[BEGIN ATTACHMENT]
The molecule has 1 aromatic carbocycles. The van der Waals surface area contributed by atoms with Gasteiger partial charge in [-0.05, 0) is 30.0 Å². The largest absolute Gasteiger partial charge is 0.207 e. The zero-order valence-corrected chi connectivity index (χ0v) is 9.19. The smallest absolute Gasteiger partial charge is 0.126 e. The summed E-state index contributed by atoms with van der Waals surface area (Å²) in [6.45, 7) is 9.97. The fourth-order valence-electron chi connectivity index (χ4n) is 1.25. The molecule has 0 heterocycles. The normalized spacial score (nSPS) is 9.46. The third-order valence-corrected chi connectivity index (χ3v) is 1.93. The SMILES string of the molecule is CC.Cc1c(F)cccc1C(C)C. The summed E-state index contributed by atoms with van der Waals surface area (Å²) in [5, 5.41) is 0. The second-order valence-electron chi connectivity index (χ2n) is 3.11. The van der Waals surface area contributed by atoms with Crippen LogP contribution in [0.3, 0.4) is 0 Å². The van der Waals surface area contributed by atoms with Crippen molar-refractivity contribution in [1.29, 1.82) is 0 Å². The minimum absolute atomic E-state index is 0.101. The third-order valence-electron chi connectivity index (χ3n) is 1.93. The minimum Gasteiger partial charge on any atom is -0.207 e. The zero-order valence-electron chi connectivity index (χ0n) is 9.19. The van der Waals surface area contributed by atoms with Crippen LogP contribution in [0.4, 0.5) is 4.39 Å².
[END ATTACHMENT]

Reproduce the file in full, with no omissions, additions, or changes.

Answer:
The molecule has 1 aromatic carbocycles. The van der Waals surface area contributed by atoms with Gasteiger partial charge in [-0.05, 0) is 30.0 Å². The largest absolute Gasteiger partial charge is 0.207 e. The zero-order valence-corrected chi connectivity index (χ0v) is 9.19. The smallest absolute Gasteiger partial charge is 0.126 e. The summed E-state index contributed by atoms with van der Waals surface area (Å²) in [6.45, 7) is 9.97. The fourth-order valence-electron chi connectivity index (χ4n) is 1.25. The molecule has 0 heterocycles. The normalized spacial score (nSPS) is 9.46. The third-order valence-corrected chi connectivity index (χ3v) is 1.93. The SMILES string of the molecule is CC.Cc1c(F)cccc1C(C)C. The summed E-state index contributed by atoms with van der Waals surface area (Å²) in [5, 5.41) is 0. The second-order valence-electron chi connectivity index (χ2n) is 3.11. The van der Waals surface area contributed by atoms with Crippen LogP contribution in [0.3, 0.4) is 0 Å². The van der Waals surface area contributed by atoms with Crippen molar-refractivity contribution in [1.29, 1.82) is 0 Å². The minimum absolute atomic E-state index is 0.101. The third-order valence-electron chi connectivity index (χ3n) is 1.93. The minimum Gasteiger partial charge on any atom is -0.207 e. The zero-order valence-electron chi connectivity index (χ0n) is 9.19. The van der Waals surface area contributed by atoms with Crippen LogP contribution in [0.4, 0.5) is 4.39 Å².